Shortly afterwards, the game Adams-L'Ami was agreed drawn, White's apparent pressure having not impressed Adams as much as it had some of the spectators. So, that was Lucerne 1982 out of the window. Still, 4-1 would still be a great result, we thought. At this point, Jones seemed to have a crushing position against Sokolov, Howell's opening preparation had brought him a great position against Werle, and McShane's 5.Qe2 Petroff was suddenly looking promising, after he tricked Smeets in the middlegame and picked up a pawn.
But then it got really ugly. For Gawain Jones, the 2009 Staunton has already been a bit of a horror story, and today's experience must match anything ever suffered by the victims of Dracula or Frankenstein:
GM Jones,G 2544 - GM Sokolov,I 2655
1.e4 e5 2.Nf3 Nc6 3.Bb5 f5 4.d3 fxe4 5.dxe4 Nf6 6.0-0 d6 7.Re1 Bg4 8.h3 Bh5 9.Qd3 Qd7 10.Nc3 a6 11.Bxc6 bxc6 12.Ne2 h6 13.Ng3 Bf7 14.Qc3 g6?? 15.Rd1
Suddenly Black must lose material, in view of the threat Nxe5.
15...Qc8 16.Qxc6+ Ke7 17.b3 Be6 18.Bb2 Kf7 19.Rd3 Be7 20.Qc3 Nd7 21.Rf1 Qb7 22.Nh2 Raf8 23.f4 Qb6+ 24.Kh1 exf4 25.Qd2!?
This allows an exchange sacrifice which complicates matters somewhat. The simple recapture 25.Rxf4+ retains the extra pawn and a clear advantage.
25...g5 26.Bxh8 Rxh8 27.Nf3 Nc5 28.Rd4
Tempting, but now White is clearly winning.
29.Rb4 Qa5 30.Ne5+ Kg7 31.Nc6 Qxa2 32.Nxe7?!
32.Qc3+ Kh7 33.Ra1 Rf8 34.Kg1 Bf6 35.e5 would leave Black with only two minor pieces for his queen.
It is very tempting to shut the black queen out from e5, but this move imperils the win. Simpler was 33.Nf5+, although Black is still fighting. Needless to say, both players were short of time at this point.
33...Re8 34.Nf5+ Bxf5 35.exf5 Ne4
Suddenly Black has very dangerous counterplay.
A further mistake. He has to play 36.Qb4, although matters are quite unclear after 36...Qxc2.
36...Kf8 37.Qb4 Nf2+ 38.Kg1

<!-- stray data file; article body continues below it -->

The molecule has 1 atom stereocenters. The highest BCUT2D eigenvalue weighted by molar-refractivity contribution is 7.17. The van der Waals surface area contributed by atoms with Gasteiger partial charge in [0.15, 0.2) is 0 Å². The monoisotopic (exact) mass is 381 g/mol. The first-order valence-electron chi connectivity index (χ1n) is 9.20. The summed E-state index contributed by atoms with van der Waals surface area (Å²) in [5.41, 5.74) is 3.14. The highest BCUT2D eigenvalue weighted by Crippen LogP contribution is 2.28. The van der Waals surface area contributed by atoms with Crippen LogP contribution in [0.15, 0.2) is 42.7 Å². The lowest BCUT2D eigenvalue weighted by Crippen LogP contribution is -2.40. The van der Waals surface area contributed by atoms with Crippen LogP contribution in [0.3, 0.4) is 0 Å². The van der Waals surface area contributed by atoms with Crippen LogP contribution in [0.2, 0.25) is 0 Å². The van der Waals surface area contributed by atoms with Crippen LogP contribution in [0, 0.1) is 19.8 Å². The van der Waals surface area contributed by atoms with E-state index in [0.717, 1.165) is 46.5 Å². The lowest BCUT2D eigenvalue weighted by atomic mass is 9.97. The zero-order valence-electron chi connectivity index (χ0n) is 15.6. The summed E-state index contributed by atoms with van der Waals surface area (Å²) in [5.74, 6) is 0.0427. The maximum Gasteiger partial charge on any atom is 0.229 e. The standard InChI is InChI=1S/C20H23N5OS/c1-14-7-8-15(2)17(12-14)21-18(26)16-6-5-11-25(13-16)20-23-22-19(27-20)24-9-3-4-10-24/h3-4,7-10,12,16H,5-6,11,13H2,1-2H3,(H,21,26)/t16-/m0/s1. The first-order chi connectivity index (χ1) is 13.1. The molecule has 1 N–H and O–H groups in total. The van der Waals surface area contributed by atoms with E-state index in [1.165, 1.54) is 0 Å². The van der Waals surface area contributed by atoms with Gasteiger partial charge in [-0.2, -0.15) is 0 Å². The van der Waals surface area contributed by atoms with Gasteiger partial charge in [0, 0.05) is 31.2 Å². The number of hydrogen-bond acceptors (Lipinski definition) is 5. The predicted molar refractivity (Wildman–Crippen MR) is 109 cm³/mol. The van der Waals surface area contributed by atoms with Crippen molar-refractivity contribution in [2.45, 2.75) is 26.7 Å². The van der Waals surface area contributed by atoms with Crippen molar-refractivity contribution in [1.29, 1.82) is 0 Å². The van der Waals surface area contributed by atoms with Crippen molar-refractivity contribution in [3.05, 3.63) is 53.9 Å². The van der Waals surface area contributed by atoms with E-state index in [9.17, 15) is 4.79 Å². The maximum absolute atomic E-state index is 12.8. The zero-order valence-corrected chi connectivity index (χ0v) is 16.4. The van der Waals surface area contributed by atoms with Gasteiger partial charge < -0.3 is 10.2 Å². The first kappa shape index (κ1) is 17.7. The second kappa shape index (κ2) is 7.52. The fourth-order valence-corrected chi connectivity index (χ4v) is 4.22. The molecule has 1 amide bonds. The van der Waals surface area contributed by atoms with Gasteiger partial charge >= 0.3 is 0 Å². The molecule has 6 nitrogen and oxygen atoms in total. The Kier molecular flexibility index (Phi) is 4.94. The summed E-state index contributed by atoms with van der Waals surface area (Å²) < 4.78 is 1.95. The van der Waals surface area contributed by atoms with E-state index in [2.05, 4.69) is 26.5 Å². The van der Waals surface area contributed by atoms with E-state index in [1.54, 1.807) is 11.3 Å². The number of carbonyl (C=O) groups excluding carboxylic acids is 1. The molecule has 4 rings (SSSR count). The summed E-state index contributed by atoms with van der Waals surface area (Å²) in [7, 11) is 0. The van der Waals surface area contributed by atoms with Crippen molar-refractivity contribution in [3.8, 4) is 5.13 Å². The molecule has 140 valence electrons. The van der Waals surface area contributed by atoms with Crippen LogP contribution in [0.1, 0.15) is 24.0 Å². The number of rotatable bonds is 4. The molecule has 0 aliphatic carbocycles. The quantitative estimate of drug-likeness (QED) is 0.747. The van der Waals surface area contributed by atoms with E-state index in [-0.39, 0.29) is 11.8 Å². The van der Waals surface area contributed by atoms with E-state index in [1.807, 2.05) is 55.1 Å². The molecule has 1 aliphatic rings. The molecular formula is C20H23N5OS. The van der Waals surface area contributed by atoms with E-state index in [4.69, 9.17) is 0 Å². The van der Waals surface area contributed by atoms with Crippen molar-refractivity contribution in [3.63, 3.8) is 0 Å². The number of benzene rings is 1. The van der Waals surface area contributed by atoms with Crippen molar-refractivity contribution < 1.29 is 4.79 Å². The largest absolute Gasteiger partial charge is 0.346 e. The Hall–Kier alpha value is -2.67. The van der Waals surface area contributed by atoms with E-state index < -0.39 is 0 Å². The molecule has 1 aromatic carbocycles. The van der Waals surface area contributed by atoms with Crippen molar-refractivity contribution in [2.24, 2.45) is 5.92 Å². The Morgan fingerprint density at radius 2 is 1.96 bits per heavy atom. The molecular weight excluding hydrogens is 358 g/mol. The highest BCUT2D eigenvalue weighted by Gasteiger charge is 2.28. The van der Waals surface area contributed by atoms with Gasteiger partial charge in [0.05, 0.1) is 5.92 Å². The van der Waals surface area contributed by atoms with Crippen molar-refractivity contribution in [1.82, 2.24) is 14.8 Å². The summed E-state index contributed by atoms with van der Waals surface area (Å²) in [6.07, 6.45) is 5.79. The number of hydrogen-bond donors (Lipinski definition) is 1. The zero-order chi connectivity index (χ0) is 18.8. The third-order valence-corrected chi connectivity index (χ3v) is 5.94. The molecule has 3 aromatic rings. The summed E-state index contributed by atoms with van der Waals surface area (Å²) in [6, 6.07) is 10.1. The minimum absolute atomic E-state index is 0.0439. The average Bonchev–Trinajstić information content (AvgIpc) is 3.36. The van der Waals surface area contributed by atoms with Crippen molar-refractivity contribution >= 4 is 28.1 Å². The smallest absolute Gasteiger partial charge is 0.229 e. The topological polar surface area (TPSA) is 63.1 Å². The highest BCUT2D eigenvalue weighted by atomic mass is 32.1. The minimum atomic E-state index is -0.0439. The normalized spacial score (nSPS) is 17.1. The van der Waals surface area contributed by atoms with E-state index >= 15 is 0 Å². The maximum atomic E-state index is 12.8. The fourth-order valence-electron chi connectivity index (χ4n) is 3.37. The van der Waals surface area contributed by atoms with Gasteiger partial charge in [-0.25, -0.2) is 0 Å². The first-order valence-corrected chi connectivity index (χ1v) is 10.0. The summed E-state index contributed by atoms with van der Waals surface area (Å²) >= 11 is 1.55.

Now it is Black's turn to err. 38...Nxh3+ 39.gxh3 c5 would give him a winning advantage.
39.Rd2 Qc6 40.f7 Re4
Finally reaching the time control. White has long since lost control, and the position is now totally unclear.
41.Qb8+ Kxf7 42.Rdd1?
But not after this. White had to prefer 42.Rd3 when he can eliminate the g3-pawn, which is like a stake through his heart.
Suddenly White is lost, as his counterattack against the black king leads only to a blind alley. We now reach the climax of the horror film, as the poor helpless maiden that is White can only cower helplessly, as the evil vampire Vincent Price - or in this case, Ivan Sokolov - closes in for his nocturnal blood transfusion..
43.Rc1 Qe3 44.Rxc7+ Kg6 45.Qg8+ Kh5 46.Qf7+ Kh4 47.Rc4 d5 48.Rxe4+
48.Qxd5 Nxh3+ 49.Kh1 Qg1+ 50.Rxg1 Nf2# is mate.
48...dxe4 49.b4 Nxh3+ 50.Kh1 Qg1+!
Finally sinking his fangs decisively into White's neck. This time, the familiar combination is not mate, but the two passed pawns are as deadly as Frankenstein's monster.
51.Rxg1 Nf2+ 52.Qxf2 gxf2 53.g3+ Kh3 54.Ra1 e3 0-1
After that trauma, England fans were left facing the possibility of losing the round. McShane's extra pawn was balanced by the extreme passivity of his pieces, and his rook ending was soon drawn. It was left to David Howell to save England's embarrassment:
Excellent opening preparation in a Scotch Game had yielded Howell a powerful-looking positional bind, but Werle defended tenaciously, and the diagram position occurred in the midst of a furious mutual time scramble up to the first time control. Howell now flashed out:
but the computer points out the deadly blow 37.Ne6, when White threatens Nc7. Play went on:
37...g3+ would have eliminated White's h-pawn and secured the draw.
38.Rxg4 Rxa7 39.Rxh4+ Kg7 40.Kxf3 Ra1
and the smoke cleared, to leave White with an extra pawn. The paucity of material offers Black some drawing chances, but it is still a grim position to defend. Werle has been having a wretched time at this year's Staunton, and he lost in short order.
41.Rc4 Bd1+ 42.Kf4 Ra2 43.h4 Rh2 44.Ke5 Bf3 45.Ne6+ Kh6 46.Nd4 Bd5 47.Rc5 Bg2??
47...Bh1 was compulsory.
Suddenly Black cannot move.
48...Kh5 49.Ne6 1-0
Thus, a dramatic "match of two halves" ended in a 2.5 -2.5 draw. As it happens, this is also the halfway mark in the event, so it seems an appropriate time to summarise the match and individual scores.
|7th Staunton Memorial Scheveningen London (ENG), 8-17 viii 2009|
|Michael Adams||2.5||Loek van Wely||3|
|Nigel Short||4||Ivan Sokolov||3|
|Luke McShane||3||Jan Smeets||3|
|David Howell||2.5||Erwin L'Ami||3|
|Gawain Jones||0.5||Jan Werle||0.5|
The match is tied, although the Dutch have more reason to be satisfied, since they have three "white" rounds to come, in the remaining five.
In the all-play-all group, Jan Timman strengthened his grip, by defeating Simon Williams. There were also wins for Korchnoi, Hendricks, and Wiersma, whilst davies-Cherniaev ended in a draw. Overall scores in that event are Timman 4.5, Cherniaev 3.5, Wells and Williams 3, Korchnoi, Davies, Wiersma and Hendricks 2.5, Trent 1, Chapman 0.
Report by Steve Giddins. Official site: http://howardstaunton.com/hsmt2009/Home.html